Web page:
[Page 218]

Briefly, it has long been my judgment that Sukarno set great store by his personal relationship with President Kennedy. The rapport which appears to have existed between the two men did not change the basic direction of Sukarno’s policy, but was certainly of value as a point of contact with the Indonesian President and may have had some moderating effect on his actions. Sukarno’s personal vanity is maddening; but it may be a possible handle that might be turned to use. I have never met Sukarno and there is the possibility that we could use an official visit to the United States as a tactic to appeal to this vanity and at the same time provide an opportunity to divert him from his current path. The invitation in itself would confront him with a dilemma. His vanity and an acute sense of Indonesia’s importance in the world would argue for acceptance of the invitation. The PKI would probably oppose the visit with every resource at its disposal. We might, therefore, drive a small wedge between Sukarno and the PKI, and his acceptance of the invitation would be from the outset some indication of his receptivity to the counsels of moderation. I have already told Sukarno, through Ambassador Jones, that I would be prepared to receive him—as I would any other foreign Chief of State in a like situation—if he should come to New York in connection with a reopening ceremony at the Indonesian pavilion at the New York World’s Fair. Such an occasion would not arise before late April or May in any event, however, and I do not believe it could well serve as the occasion for really tough and serious discussions.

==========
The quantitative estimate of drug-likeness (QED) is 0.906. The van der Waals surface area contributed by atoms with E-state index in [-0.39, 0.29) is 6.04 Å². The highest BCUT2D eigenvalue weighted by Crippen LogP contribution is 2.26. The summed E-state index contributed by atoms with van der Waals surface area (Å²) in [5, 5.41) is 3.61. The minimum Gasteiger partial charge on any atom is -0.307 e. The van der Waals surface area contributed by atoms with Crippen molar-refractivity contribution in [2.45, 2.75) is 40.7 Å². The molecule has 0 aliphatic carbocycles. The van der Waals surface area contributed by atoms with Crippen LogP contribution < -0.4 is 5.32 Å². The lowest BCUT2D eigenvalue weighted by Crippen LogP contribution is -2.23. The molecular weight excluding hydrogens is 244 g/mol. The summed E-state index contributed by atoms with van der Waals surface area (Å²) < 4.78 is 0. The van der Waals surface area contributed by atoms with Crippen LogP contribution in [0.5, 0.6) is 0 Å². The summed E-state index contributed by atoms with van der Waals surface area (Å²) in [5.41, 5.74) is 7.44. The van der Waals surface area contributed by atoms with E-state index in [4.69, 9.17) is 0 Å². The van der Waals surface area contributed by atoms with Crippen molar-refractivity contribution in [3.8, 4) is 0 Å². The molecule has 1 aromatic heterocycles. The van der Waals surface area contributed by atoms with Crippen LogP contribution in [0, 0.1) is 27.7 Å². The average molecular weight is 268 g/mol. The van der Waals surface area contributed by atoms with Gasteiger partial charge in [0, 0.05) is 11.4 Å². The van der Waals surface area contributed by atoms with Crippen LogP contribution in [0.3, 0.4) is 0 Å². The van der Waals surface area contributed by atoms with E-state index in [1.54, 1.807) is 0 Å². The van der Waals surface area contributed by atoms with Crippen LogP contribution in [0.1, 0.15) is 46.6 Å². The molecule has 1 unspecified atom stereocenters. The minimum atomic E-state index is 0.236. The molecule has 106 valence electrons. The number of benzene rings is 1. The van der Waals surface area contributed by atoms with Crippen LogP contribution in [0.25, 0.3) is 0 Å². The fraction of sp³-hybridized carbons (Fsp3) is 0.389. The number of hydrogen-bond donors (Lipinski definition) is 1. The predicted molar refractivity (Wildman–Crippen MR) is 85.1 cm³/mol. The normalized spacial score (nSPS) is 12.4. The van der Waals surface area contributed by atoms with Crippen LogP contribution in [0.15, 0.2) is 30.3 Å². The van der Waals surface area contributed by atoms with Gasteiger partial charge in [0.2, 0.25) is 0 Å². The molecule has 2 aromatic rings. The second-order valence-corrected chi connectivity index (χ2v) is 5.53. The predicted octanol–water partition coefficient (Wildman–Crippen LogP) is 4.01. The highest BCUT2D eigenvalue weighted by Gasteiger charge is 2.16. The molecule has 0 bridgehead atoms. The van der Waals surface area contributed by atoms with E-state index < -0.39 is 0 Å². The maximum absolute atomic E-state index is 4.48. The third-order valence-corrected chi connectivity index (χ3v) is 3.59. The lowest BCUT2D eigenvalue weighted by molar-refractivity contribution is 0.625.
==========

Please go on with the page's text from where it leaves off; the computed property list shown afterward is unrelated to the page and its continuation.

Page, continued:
Accordingly, I have given thought to the possibility that I might invite him to visit the United States and to see me in the fairly near future, on the basis of what we would call an official visit, with some ceremony but with the greatest possible stress on direct discussions.

Again, I am well aware of the difficulties surrounding such a proposal. We would have to take every possible measure to be sure that it was not understood as an attempt by the US to obtain a compromise of the Malaysian dispute at the expense of the legitimate interests of Malaysia. Rather, we would make clear that our objective was quite simple—to have the opportunity for personal discussion and to stress our well-known view that it is in Sukarno’s and Indonesia’s own interest to call off confrontation of Malaysia and to turn the attention of Indonesia to the solution of its tremendous economic and political problem. You can well see that it would be essential from my own standpoint to make this position entirely clear to Congress and to our own public opinion, which would undoubtedly have great initial difficulty in understanding the purpose of the invitation.

There are many other arguments which I need not review with you in detail.

I re-emphasize my awareness of all the considerations arguing against this proposal, and recognize that it may prove as fruitless as [Page 219]other past efforts have been to change the course of Sukarno’s policies. Nonetheless, Sukarno is today Indonesia, and I believe we should explore every possible avenue to reach him and influence him as a man.

I should be most grateful for your comments and counsel.

Sincerely,

Lyndon B. Johnson”
Rusk
  1. Source: National Archives and Records Administration, RG 59, Central Files 1964–66, POL 7 INDON. Top Secret; Nodis. Drafted by Bundy, cleared with the White House, and approved by Rusk.
  2. Eisaku Sato, Prime Minister of Japan.